FUND ESTABLISHED IN HONOR OF CURATOR

NEW YORK — A memorial fund has been established in the name of Richard Martin, the late curator of the Costume Institute at the Metropolitan Museum of Art.
The fund, which was opened with a $10,000 contribution by Laura Johnson, a longtime supporter of the Institute, was announced Monday by Philippe de Montebello, the museum’s director, during a memorial service for Martin, who died of skin cancer in November.
The Richard Martin Memorial Fund will be used to further the programs of the Costume Institute, which operated under Martin’s auspices for seven years, and will be managed by the museum’s development office.
“The curator and the man often seemed inseparable,” said de Montebello. “I don’t mean to diminish his human qualities or to suggest that he didn’t, in the vernacular, have a life, but rather, he brought a sense of order to the natural disorder of the world of fashion.”
At the Met, Martin created such shows as “Cubism and Fashion,” “Bloom” and “Waist Not,” as well as retrospectives of the careers of Madame Gres, Christian Dior and Gianni Versace.
He also oversaw the so-called “Party of the Year,” held each December to benefit the Costume Institute, and during his lifetime made contributions to 99 books, gave 247 lectures, wrote 245 articles and reviews since 1980, and participated in 49 panels and 20 juries, added Stan Herman, president of the Council of Fashion Designers of America.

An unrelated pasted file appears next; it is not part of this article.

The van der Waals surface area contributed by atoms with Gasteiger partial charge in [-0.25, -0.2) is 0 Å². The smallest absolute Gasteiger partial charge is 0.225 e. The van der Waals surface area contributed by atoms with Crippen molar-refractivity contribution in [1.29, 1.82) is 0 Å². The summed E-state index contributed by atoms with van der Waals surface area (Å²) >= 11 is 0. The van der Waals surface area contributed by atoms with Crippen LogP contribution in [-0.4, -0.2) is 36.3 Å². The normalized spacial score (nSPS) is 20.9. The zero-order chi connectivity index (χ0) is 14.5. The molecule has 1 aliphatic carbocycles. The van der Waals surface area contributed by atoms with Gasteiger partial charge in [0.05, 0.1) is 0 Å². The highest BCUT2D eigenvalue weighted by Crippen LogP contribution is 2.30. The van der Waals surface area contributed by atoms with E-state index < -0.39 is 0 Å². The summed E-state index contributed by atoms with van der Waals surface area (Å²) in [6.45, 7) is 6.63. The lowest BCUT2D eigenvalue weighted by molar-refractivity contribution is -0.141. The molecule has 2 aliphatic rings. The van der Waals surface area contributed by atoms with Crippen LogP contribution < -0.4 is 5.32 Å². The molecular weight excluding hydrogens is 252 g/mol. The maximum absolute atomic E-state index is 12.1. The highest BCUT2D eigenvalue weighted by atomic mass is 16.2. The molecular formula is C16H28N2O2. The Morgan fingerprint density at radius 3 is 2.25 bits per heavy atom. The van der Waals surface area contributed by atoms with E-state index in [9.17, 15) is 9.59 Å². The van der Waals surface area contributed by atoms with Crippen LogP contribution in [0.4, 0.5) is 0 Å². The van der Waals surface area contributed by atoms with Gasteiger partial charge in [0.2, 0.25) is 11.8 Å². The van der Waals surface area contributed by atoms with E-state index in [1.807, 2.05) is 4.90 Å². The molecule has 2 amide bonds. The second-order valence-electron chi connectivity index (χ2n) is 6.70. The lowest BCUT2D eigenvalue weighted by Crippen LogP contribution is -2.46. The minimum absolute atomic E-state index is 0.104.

“In my time there was no one who could take the frivolous nature [of fashion] and frame it as historically as he,” Herman said.
Prior to joining the Met, Martin was executive director of the Design Laboratory at the Fashion Institute of Technology. He was a font of knowledge on fashion history.
Martin was also described during the ceremony — held at the Met’s Temple of Dendur, located just above the basement-level Costume Institute — as an “unbelievable student of culture and community,” by Fred Lazarus, president of the Maryland Institute’s College of Art, and as a witty, passionate devotee of popular culture and kitsch, by his partner, Richard Slusarczyk.
De Montebello called Martin an indefatigable, extremely proud man who was not at all patient with unsolicited advice and had a “precise but dismissive nod he had perfected to an art.”
“I enjoyed his sense of irony, especially when it was aimed at someone else,” de Montebello said.
Of course, Martin’s irony was sometimes aimed directly in de Montebello’s direction, as portrayed in a film clip shown at the end of the ceremony. While accepting a CFDA award in 1997 for his contributions to furthering fashion as an art form, Martin, in his trademark black double-breasted Armani suit, said, “We may be assigned to the basement, but fashion lifts and inspires all of us.”

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